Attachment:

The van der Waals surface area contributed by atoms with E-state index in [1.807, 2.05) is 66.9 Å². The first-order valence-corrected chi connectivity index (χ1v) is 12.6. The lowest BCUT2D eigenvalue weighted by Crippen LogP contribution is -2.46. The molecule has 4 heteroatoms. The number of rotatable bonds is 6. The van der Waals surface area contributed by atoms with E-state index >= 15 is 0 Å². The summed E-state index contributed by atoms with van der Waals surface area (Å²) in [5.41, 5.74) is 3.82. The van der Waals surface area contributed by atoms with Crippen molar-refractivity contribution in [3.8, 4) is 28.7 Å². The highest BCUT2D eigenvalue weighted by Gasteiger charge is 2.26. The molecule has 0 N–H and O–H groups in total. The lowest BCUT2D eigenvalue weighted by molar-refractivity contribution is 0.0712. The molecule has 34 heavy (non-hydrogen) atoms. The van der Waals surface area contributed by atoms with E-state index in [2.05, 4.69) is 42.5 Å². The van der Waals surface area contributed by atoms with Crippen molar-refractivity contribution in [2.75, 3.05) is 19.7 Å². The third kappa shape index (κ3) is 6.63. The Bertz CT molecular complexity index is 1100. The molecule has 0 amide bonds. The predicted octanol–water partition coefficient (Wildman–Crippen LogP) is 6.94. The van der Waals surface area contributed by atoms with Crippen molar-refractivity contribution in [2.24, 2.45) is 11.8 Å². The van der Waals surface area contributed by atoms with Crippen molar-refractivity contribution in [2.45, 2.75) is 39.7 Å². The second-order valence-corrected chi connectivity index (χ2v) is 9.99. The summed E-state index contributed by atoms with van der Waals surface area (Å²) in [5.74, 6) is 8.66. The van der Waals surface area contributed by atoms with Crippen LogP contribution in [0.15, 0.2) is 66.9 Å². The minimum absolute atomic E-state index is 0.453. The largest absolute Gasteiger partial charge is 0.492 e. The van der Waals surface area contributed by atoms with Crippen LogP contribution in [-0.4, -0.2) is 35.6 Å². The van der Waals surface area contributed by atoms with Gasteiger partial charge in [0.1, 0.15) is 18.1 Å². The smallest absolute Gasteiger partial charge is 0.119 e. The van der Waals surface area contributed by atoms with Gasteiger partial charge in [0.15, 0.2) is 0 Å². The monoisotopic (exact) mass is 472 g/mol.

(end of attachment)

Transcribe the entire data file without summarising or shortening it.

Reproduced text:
The van der Waals surface area contributed by atoms with E-state index in [1.807, 2.05) is 66.9 Å². The first-order valence-corrected chi connectivity index (χ1v) is 12.6. The lowest BCUT2D eigenvalue weighted by Crippen LogP contribution is -2.46. The molecule has 4 heteroatoms. The number of rotatable bonds is 6. The van der Waals surface area contributed by atoms with E-state index >= 15 is 0 Å². The summed E-state index contributed by atoms with van der Waals surface area (Å²) in [5.41, 5.74) is 3.82. The van der Waals surface area contributed by atoms with Crippen molar-refractivity contribution in [3.8, 4) is 28.7 Å². The highest BCUT2D eigenvalue weighted by Gasteiger charge is 2.26. The molecule has 0 N–H and O–H groups in total. The lowest BCUT2D eigenvalue weighted by molar-refractivity contribution is 0.0712. The molecule has 34 heavy (non-hydrogen) atoms. The van der Waals surface area contributed by atoms with E-state index in [2.05, 4.69) is 42.5 Å². The van der Waals surface area contributed by atoms with Crippen molar-refractivity contribution in [2.75, 3.05) is 19.7 Å². The third kappa shape index (κ3) is 6.63. The Bertz CT molecular complexity index is 1100. The molecule has 0 amide bonds. The predicted octanol–water partition coefficient (Wildman–Crippen LogP) is 6.94. The van der Waals surface area contributed by atoms with Crippen molar-refractivity contribution in [2.24, 2.45) is 11.8 Å². The van der Waals surface area contributed by atoms with Crippen molar-refractivity contribution in [2.45, 2.75) is 39.7 Å². The second-order valence-corrected chi connectivity index (χ2v) is 9.99. The summed E-state index contributed by atoms with van der Waals surface area (Å²) in [5.74, 6) is 8.66. The van der Waals surface area contributed by atoms with Crippen LogP contribution in [0.15, 0.2) is 66.9 Å². The minimum absolute atomic E-state index is 0.453. The largest absolute Gasteiger partial charge is 0.492 e. The van der Waals surface area contributed by atoms with Crippen LogP contribution in [-0.4, -0.2) is 35.6 Å². The van der Waals surface area contributed by atoms with Gasteiger partial charge in [0.1, 0.15) is 18.1 Å². The smallest absolute Gasteiger partial charge is 0.119 e. The van der Waals surface area contributed by atoms with Gasteiger partial charge in [0.15, 0.2) is 0 Å². The monoisotopic (exact) mass is 472 g/mol.